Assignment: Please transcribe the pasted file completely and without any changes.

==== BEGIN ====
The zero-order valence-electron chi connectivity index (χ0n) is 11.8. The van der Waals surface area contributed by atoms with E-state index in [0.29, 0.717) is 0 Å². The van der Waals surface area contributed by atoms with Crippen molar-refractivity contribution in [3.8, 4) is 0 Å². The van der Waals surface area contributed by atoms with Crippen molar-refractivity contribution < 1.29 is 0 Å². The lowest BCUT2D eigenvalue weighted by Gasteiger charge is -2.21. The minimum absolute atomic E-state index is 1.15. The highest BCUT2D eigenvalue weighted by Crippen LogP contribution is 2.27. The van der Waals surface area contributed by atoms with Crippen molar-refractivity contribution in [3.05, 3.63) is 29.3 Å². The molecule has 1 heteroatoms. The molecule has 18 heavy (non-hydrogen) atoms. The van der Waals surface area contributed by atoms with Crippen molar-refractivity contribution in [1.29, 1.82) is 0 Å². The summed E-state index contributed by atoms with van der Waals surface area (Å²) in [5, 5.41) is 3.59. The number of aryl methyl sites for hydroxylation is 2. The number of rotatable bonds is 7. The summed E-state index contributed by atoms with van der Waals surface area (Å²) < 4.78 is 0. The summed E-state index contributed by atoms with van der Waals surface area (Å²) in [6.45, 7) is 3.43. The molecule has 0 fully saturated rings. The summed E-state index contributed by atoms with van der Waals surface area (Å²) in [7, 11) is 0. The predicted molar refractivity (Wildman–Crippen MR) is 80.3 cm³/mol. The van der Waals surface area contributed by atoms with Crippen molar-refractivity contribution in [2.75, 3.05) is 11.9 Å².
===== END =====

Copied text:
The zero-order valence-electron chi connectivity index (χ0n) is 11.8. The van der Waals surface area contributed by atoms with E-state index in [0.29, 0.717) is 0 Å². The van der Waals surface area contributed by atoms with Crippen molar-refractivity contribution in [3.8, 4) is 0 Å². The van der Waals surface area contributed by atoms with Crippen molar-refractivity contribution < 1.29 is 0 Å². The lowest BCUT2D eigenvalue weighted by Gasteiger charge is -2.21. The minimum absolute atomic E-state index is 1.15. The highest BCUT2D eigenvalue weighted by Crippen LogP contribution is 2.27. The van der Waals surface area contributed by atoms with Crippen molar-refractivity contribution in [3.05, 3.63) is 29.3 Å². The molecule has 1 heteroatoms. The molecule has 18 heavy (non-hydrogen) atoms. The van der Waals surface area contributed by atoms with Crippen molar-refractivity contribution in [1.29, 1.82) is 0 Å². The summed E-state index contributed by atoms with van der Waals surface area (Å²) in [5, 5.41) is 3.59. The number of aryl methyl sites for hydroxylation is 2. The number of rotatable bonds is 7. The summed E-state index contributed by atoms with van der Waals surface area (Å²) < 4.78 is 0. The summed E-state index contributed by atoms with van der Waals surface area (Å²) in [6.45, 7) is 3.43. The molecule has 0 fully saturated rings. The summed E-state index contributed by atoms with van der Waals surface area (Å²) in [7, 11) is 0. The predicted molar refractivity (Wildman–Crippen MR) is 80.3 cm³/mol. The van der Waals surface area contributed by atoms with Crippen molar-refractivity contribution in [2.75, 3.05) is 11.9 Å².